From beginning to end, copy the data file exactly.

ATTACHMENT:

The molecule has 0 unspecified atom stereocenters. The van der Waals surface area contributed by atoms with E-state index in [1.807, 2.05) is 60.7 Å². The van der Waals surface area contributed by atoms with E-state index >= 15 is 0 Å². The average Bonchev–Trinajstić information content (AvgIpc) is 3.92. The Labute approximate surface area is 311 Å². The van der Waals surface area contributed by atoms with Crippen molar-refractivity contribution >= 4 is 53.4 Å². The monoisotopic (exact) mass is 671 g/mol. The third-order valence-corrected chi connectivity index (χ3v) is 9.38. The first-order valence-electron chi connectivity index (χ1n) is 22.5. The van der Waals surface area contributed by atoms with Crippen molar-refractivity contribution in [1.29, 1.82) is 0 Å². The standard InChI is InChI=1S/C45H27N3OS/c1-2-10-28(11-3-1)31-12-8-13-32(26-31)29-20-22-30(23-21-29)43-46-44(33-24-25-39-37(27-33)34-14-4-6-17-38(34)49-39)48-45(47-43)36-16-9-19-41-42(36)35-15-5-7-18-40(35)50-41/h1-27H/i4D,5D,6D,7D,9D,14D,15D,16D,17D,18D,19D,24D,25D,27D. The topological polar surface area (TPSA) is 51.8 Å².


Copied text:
The molecule has 0 unspecified atom stereocenters. The van der Waals surface area contributed by atoms with E-state index in [1.807, 2.05) is 60.7 Å². The van der Waals surface area contributed by atoms with E-state index >= 15 is 0 Å². The average Bonchev–Trinajstić information content (AvgIpc) is 3.92. The Labute approximate surface area is 311 Å². The van der Waals surface area contributed by atoms with Crippen molar-refractivity contribution >= 4 is 53.4 Å². The monoisotopic (exact) mass is 671 g/mol. The third-order valence-corrected chi connectivity index (χ3v) is 9.38. The first-order valence-electron chi connectivity index (χ1n) is 22.5. The van der Waals surface area contributed by atoms with Crippen molar-refractivity contribution in [1.29, 1.82) is 0 Å². The standard InChI is InChI=1S/C45H27N3OS/c1-2-10-28(11-3-1)31-12-8-13-32(26-31)29-20-22-30(23-21-29)43-46-44(33-24-25-39-37(27-33)34-14-4-6-17-38(34)49-39)48-45(47-43)36-16-9-19-41-42(36)35-15-5-7-18-40(35)50-41/h1-27H/i4D,5D,6D,7D,9D,14D,15D,16D,17D,18D,19D,24D,25D,27D. The topological polar surface area (TPSA) is 51.8 Å².